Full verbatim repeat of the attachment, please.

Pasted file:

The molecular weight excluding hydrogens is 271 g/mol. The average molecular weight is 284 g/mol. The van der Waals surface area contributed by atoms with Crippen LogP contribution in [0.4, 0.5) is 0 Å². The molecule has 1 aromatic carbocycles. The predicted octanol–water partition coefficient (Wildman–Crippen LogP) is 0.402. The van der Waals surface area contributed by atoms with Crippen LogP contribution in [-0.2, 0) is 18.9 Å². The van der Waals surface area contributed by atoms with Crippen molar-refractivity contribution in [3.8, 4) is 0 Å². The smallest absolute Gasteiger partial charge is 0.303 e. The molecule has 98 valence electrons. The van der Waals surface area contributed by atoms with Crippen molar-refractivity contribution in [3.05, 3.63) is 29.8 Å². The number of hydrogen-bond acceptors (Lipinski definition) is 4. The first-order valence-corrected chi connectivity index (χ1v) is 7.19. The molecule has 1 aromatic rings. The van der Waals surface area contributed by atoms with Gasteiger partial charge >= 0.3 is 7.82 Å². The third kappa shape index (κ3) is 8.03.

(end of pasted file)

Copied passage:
The molecular weight excluding hydrogens is 271 g/mol. The average molecular weight is 284 g/mol. The van der Waals surface area contributed by atoms with Crippen LogP contribution in [0.4, 0.5) is 0 Å². The molecule has 1 aromatic carbocycles. The predicted octanol–water partition coefficient (Wildman–Crippen LogP) is 0.402. The van der Waals surface area contributed by atoms with Crippen LogP contribution in [-0.2, 0) is 18.9 Å². The van der Waals surface area contributed by atoms with Crippen molar-refractivity contribution in [3.8, 4) is 0 Å². The smallest absolute Gasteiger partial charge is 0.303 e. The molecule has 98 valence electrons. The van der Waals surface area contributed by atoms with Crippen molar-refractivity contribution in [3.05, 3.63) is 29.8 Å². The number of hydrogen-bond acceptors (Lipinski definition) is 4. The first-order valence-corrected chi connectivity index (χ1v) is 7.19. The molecule has 1 aromatic rings. The van der Waals surface area contributed by atoms with Gasteiger partial charge >= 0.3 is 7.82 Å². The third kappa shape index (κ3) is 8.03.